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Enviro-Mich message from "david zaber" <dzaber@gateway.net>

Dear Michiganders,

Here is an editorial regarding logging on national forests in the U.S.. It
comes from the Boulder, Co newspaper.  It pertains to Michigan since the
state contains large tracts of National Forest Lands.  I thought the folks
in Michigan would be interested in seeing what some other papers are saying
about our public forest lands.

Boulder Daily Camera -- October 6, 1998


Commercial logging takes unacceptable toll on national forests

The president was correct to say, "the only trouble with the movement for
the preservation of our forests is that it has not gone nearly far enough."

How sad that this statement - which holds true today - was uttered by
Theodore Roosevelt in 1908. Within a century, 95 percent of America's
original forests have been opened to logging and nearly 400,000 miles of
roads are now part of the landscape. More logging and new access roads in
national forests are a threat to remaining wilderness, including 4 million
acres in Colorado.

A coalition of 22 environmentalists, including Colorado's Ancient Forest
Rescue, has signed onto a lawsuit - the first of its kind - to halt
commercial logging on more than 191 million acres of national forest lands.
The lawsuit is a welcome sign that a wide variety of environmental
organizations, which often differ on forest management strategy, are
forces to aggressively pursue strong forest protections.

The lawsuit charges the U.S. Forest Service with failure to follow federal
mandates and produce a five-year plan to manage the nation's forest system.
The plaintiffs are asking a district court judge to bar timber sale
contracts until a forest management plan, which was due in 1995, is in

The forest service has essentially been placed under gag order by the
logging industry and sympathetic politicians in the nation's capital, who
were alarmed by a draft plan that showed logging contributes less to the
economy and health of the forests than other activities. Further, the 104th
Congress barred the forest service from issuing a final plan until Sept. 30
this year.

What the timber industry does not want reflected in a forest management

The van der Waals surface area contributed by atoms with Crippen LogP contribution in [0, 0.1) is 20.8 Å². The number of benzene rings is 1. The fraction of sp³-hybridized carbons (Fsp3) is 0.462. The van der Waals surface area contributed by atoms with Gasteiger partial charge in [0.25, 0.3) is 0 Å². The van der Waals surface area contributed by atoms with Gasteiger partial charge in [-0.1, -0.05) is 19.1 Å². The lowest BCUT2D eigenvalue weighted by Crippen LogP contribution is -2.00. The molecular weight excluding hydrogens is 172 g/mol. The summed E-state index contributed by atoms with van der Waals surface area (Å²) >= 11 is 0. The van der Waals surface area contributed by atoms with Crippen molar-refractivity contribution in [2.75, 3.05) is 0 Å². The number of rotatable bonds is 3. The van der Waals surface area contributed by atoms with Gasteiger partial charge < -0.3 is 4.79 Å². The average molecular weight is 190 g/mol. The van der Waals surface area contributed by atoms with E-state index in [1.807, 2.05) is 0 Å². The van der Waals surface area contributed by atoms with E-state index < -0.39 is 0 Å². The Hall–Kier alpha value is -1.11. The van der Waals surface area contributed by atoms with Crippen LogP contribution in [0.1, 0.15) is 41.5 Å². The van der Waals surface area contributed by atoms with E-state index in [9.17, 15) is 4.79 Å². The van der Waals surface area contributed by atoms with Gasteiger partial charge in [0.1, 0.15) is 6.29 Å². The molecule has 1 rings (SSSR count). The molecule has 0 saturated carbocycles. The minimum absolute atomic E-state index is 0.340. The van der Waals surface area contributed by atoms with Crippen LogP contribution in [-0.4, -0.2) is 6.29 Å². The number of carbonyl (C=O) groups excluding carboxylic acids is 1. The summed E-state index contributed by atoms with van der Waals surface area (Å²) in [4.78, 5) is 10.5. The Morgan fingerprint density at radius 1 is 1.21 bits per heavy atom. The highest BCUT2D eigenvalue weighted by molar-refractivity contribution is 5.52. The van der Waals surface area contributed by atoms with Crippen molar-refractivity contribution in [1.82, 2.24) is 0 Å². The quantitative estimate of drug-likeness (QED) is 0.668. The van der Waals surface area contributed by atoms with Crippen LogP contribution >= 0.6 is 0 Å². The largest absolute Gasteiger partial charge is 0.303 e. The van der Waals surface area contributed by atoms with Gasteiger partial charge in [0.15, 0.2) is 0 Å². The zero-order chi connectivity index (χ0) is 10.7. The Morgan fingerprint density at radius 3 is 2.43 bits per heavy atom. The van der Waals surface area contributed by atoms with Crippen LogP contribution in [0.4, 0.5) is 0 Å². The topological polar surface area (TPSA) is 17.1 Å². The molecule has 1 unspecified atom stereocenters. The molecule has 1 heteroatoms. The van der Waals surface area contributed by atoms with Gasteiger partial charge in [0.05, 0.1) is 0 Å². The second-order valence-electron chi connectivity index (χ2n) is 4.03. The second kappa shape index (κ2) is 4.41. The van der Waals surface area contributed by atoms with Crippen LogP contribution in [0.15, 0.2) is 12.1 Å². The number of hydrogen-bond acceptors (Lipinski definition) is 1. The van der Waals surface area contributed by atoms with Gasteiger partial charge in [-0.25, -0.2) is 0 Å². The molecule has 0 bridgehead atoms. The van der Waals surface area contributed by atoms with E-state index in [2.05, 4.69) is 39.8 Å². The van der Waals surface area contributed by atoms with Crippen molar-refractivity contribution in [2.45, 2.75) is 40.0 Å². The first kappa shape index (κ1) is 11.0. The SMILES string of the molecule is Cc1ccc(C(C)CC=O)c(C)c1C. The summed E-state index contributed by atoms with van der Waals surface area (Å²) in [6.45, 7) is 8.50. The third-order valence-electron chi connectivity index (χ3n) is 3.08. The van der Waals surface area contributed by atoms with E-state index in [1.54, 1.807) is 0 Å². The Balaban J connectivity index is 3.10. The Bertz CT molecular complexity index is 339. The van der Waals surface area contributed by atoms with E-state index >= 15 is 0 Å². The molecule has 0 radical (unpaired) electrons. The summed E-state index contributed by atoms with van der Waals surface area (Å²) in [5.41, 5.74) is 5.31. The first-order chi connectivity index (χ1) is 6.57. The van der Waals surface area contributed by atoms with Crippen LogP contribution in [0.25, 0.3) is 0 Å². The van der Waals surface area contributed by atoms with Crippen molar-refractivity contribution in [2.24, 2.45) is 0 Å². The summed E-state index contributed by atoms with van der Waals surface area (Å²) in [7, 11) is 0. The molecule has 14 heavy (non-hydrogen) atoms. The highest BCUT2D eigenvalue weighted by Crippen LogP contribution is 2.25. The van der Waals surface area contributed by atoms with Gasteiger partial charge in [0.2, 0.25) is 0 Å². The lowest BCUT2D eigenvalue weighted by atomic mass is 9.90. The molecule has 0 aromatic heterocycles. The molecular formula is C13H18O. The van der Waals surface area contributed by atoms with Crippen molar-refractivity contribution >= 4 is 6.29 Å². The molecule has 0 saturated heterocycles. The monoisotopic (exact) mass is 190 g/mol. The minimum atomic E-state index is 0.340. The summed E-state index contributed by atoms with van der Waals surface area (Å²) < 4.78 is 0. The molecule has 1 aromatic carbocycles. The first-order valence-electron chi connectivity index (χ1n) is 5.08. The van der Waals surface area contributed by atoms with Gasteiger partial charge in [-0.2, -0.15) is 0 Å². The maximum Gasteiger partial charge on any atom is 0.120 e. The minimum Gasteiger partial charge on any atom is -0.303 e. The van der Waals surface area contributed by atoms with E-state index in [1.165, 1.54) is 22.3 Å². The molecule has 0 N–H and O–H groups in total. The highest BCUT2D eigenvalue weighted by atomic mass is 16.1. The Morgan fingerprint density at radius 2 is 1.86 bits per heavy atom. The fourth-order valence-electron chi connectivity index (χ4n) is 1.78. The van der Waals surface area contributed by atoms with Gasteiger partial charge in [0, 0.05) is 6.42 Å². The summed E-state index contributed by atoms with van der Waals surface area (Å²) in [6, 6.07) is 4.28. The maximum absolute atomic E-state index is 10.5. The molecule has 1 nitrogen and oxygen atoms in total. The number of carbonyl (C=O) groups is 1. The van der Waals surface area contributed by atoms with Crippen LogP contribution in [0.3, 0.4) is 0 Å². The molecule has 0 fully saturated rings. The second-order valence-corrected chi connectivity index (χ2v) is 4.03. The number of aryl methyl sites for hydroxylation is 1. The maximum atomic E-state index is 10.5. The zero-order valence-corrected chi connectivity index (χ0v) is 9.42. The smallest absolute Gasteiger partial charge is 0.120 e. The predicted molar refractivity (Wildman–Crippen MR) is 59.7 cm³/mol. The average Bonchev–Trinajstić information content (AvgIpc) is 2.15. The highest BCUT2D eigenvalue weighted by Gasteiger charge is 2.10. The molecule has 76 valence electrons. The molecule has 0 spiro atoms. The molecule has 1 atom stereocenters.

plan - but does want to hide from public view - is the toll commercial
logging takes on the forests and the taxpayer. While only 4 percent of the
U.S. wood supply is taken from national forests, taxpayers
lose hundreds of millions of dollars each year on timber subsidies. Among
other things, the government helps logging companies build access roads by
selling trees at a reduced price.

The environment pays a price as well. Private landowners are forced to
compete by cutting more timber. More timber cutting and road building in
public and private forests fragments wildlife habitat, opens the forests to
disease, and causes erosion and polluted waterways. Not to mention the loss
of solitude humans crave in a fast-paced world.

Independent polls consistently show an estimated 70 percent of the public
opposes commercial logging on public forest lands. The recent lawsuit is a
step in the right direction, but it is, after all, only temporary.

We support a bill that will be re-introduced next session called the
National Forest Protection and Restoration Act, which would go further to
permanently ban commercial logging on federal public lands. This
legislation, authored by Democrat Rep. Cynthia McKinney of Georgia and
Republican Rep. Jim Leach of Iowa, has 36 co-sponsors and bipartisan
support. The act is not part of a radical environmental agenda and would
allow some cutting of trees for forest health.

It's time for our lawmakers to start a new tradition of protecting the
nation's forests. After almost a century, Theodore Roosevelt would still be


David John Zaber
904 Glaizewood Court
Takoma Park, MD 20912

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